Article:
We Are Rising
We Are Rising is a conceptual fluke. In January, NPR proposed Son Lux’s solo member, Ryan Lott, a challenge: write and record an entire album during the month of February. Lott hesitantly agreed, an impressive endeavor considering he spent a long four years creating his debut At War With Walls and Mazes and now had to scale down his entire creative process to just four weeks. Upon first listen you might hear the hurriedness in Rising’s apparent improvised compositions. But like Mazes, Rising is an acquired taste. Lott demands listeners to sift through his mashed hip-hop beats and minimalist electro-meets-classical arrangements – many of which, like “Flowers” – build tangent upon tangent of stray, almost arbitrary passages – to discover the essence and voice within each piece. For this, the album may turn many people away.
As with Mazes, Lott flexes his classically trained chops by stirring up professional, elegant orchestral infusions into moody MIDI mix. “Chase” best portrays this mastery by twisting bits of trailing staccato string arrangements contiguously with an antithesis of break-speed electronic snare drums. “Flickers” is a solid runner-up, with effectual use of string swells and operatic bellows found on Lott’s debut. The only problem is, Lott doesn’t expand his knack for melding these disparate elements, he only revels in it, perhaps a consequence of his 28-day limitation. His boundaries restricted, what little spare time he had went to good use on the album’s finesse production value. The instrumentation is more lucidly recorded and coherently mixed, with various degrees of timbres used to create exotic, three-dimensional environments. “Claws” creates a bubble of sound by embracing rumbling, buzzing synths and complexly reverbed beats under shards of screeching noise and organic pianos; you can almost reach out and grab the layers.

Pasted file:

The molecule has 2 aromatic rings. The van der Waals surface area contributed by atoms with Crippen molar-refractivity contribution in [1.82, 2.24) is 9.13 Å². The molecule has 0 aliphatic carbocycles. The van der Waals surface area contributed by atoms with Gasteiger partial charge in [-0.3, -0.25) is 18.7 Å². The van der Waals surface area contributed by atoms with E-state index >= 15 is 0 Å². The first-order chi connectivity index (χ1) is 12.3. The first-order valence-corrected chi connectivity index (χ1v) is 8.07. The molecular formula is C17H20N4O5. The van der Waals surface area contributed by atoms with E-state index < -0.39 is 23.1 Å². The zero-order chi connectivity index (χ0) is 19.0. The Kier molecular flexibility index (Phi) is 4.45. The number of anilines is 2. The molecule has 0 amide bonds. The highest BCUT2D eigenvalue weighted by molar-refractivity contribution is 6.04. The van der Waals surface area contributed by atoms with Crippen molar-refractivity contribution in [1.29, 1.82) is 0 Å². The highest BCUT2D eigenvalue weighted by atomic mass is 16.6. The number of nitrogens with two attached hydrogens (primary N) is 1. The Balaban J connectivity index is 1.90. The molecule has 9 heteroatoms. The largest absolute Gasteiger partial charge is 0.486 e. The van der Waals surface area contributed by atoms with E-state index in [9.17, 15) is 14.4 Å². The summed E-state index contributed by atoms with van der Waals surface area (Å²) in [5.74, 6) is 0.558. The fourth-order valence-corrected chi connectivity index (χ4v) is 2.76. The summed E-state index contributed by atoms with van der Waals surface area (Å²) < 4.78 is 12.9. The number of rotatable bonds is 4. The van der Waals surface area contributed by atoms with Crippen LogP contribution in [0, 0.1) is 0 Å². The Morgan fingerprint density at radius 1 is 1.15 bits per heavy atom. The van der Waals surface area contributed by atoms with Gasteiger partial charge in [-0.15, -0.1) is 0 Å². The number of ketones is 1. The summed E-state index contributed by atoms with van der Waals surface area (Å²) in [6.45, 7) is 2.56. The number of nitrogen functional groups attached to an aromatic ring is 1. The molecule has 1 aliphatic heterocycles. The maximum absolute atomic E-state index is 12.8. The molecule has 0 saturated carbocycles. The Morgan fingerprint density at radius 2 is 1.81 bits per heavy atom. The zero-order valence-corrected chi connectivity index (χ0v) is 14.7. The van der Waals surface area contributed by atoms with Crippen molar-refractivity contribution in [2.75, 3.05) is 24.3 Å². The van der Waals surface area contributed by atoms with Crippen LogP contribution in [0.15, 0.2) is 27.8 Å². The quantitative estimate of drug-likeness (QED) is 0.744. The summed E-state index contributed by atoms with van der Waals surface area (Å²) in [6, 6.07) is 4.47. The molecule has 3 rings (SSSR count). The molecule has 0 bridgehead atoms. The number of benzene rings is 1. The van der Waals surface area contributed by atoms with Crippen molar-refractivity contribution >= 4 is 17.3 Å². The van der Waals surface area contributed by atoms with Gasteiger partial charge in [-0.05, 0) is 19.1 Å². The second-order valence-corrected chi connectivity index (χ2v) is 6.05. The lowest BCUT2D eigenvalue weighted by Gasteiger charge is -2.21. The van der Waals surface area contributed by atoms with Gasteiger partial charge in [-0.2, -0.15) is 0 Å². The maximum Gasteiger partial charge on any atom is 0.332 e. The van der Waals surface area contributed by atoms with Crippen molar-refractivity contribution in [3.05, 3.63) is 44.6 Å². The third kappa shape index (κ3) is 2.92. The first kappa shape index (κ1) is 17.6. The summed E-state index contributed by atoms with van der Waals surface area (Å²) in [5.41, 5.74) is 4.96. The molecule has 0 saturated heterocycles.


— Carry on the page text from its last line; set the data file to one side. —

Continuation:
This meticulous approach embellishes Lott’s arguably most unstable quality: his feeble, reedy voice (something listeners will either love or loathe). Intricate and manipulated vocal harmonies abound, Lott best complements the intensity of Rising’s highs and lows when his voice emulates modulated synthesizers, as on “Let Go.” Elsewhere, his whispery falsetto flits and quivers like a sad ghost trapped in limbo, often repeating brief phrases over and over in traditional Son Lux fashion. Lott’s poetry, which never breaches more than two or three minimalist stanzas, would easily benefit from added imagery and girth, but ultimately allows us to focus on Rising’s consistently mellifluous repertoire.
Rising has merits and shortcomings, but Lott impressively conquered his biggest obstacle: time. This in itself is most admirable, as he managed it without a recurring crutch composition like Mazes’ “Weapons” to draw the album into redundant concept territory. The tantalizing potential of tracks like “Rebuild,” “Flowers” and others is inhibited only a possible self-conscious obligation to satisfy classical lulls and climaxes. Hopefully such sound supernovas that drift fleetingly in and out or the album will dominate future releases, for it’s what separates Son Lux from other minimalists. For now, Rising, in its eerie beauty, will more than suffice as an unexpected release, but probably won’t recruit much of a new fan base.